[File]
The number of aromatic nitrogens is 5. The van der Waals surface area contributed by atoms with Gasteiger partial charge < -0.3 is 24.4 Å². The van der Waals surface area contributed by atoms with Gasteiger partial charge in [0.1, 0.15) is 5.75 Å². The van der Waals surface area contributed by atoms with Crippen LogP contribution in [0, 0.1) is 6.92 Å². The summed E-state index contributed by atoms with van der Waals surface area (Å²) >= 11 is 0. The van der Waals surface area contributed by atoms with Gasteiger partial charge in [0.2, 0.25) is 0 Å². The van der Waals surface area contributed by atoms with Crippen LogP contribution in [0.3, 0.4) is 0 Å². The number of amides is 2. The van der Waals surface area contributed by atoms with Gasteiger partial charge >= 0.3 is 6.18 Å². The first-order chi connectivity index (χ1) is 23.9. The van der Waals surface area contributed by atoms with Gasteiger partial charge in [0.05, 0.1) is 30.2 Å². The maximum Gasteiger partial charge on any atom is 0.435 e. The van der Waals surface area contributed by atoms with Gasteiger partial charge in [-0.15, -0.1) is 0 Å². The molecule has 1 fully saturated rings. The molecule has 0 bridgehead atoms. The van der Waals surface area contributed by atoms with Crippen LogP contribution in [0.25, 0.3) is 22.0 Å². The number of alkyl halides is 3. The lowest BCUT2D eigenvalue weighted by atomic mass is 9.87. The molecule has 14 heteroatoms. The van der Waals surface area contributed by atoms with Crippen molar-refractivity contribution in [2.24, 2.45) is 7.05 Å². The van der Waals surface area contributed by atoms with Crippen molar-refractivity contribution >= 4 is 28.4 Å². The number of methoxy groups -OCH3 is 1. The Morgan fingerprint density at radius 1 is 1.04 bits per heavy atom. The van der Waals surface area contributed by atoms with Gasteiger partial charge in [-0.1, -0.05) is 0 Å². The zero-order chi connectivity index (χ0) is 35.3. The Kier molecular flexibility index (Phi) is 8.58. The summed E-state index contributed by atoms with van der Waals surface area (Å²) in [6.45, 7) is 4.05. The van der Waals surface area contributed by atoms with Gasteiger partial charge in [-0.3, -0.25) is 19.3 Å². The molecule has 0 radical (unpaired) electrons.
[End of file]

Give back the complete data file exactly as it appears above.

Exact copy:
The number of aromatic nitrogens is 5. The van der Waals surface area contributed by atoms with Gasteiger partial charge < -0.3 is 24.4 Å². The van der Waals surface area contributed by atoms with Gasteiger partial charge in [0.1, 0.15) is 5.75 Å². The van der Waals surface area contributed by atoms with Crippen LogP contribution in [0, 0.1) is 6.92 Å². The summed E-state index contributed by atoms with van der Waals surface area (Å²) >= 11 is 0. The van der Waals surface area contributed by atoms with Gasteiger partial charge in [0.2, 0.25) is 0 Å². The van der Waals surface area contributed by atoms with Crippen LogP contribution in [0.3, 0.4) is 0 Å². The number of amides is 2. The van der Waals surface area contributed by atoms with Gasteiger partial charge >= 0.3 is 6.18 Å². The first-order chi connectivity index (χ1) is 23.9. The van der Waals surface area contributed by atoms with Gasteiger partial charge in [0.05, 0.1) is 30.2 Å². The maximum Gasteiger partial charge on any atom is 0.435 e. The van der Waals surface area contributed by atoms with Gasteiger partial charge in [-0.15, -0.1) is 0 Å². The molecule has 1 fully saturated rings. The molecule has 0 bridgehead atoms. The van der Waals surface area contributed by atoms with Crippen LogP contribution in [0.25, 0.3) is 22.0 Å². The number of alkyl halides is 3. The lowest BCUT2D eigenvalue weighted by atomic mass is 9.87. The molecule has 14 heteroatoms. The van der Waals surface area contributed by atoms with Crippen molar-refractivity contribution in [2.24, 2.45) is 7.05 Å². The van der Waals surface area contributed by atoms with Crippen molar-refractivity contribution >= 4 is 28.4 Å². The number of methoxy groups -OCH3 is 1. The Morgan fingerprint density at radius 1 is 1.04 bits per heavy atom. The van der Waals surface area contributed by atoms with Gasteiger partial charge in [-0.1, -0.05) is 0 Å². The zero-order chi connectivity index (χ0) is 35.3. The Kier molecular flexibility index (Phi) is 8.58. The summed E-state index contributed by atoms with van der Waals surface area (Å²) in [6.45, 7) is 4.05. The van der Waals surface area contributed by atoms with Gasteiger partial charge in [-0.3, -0.25) is 19.3 Å². The molecule has 0 radical (unpaired) electrons.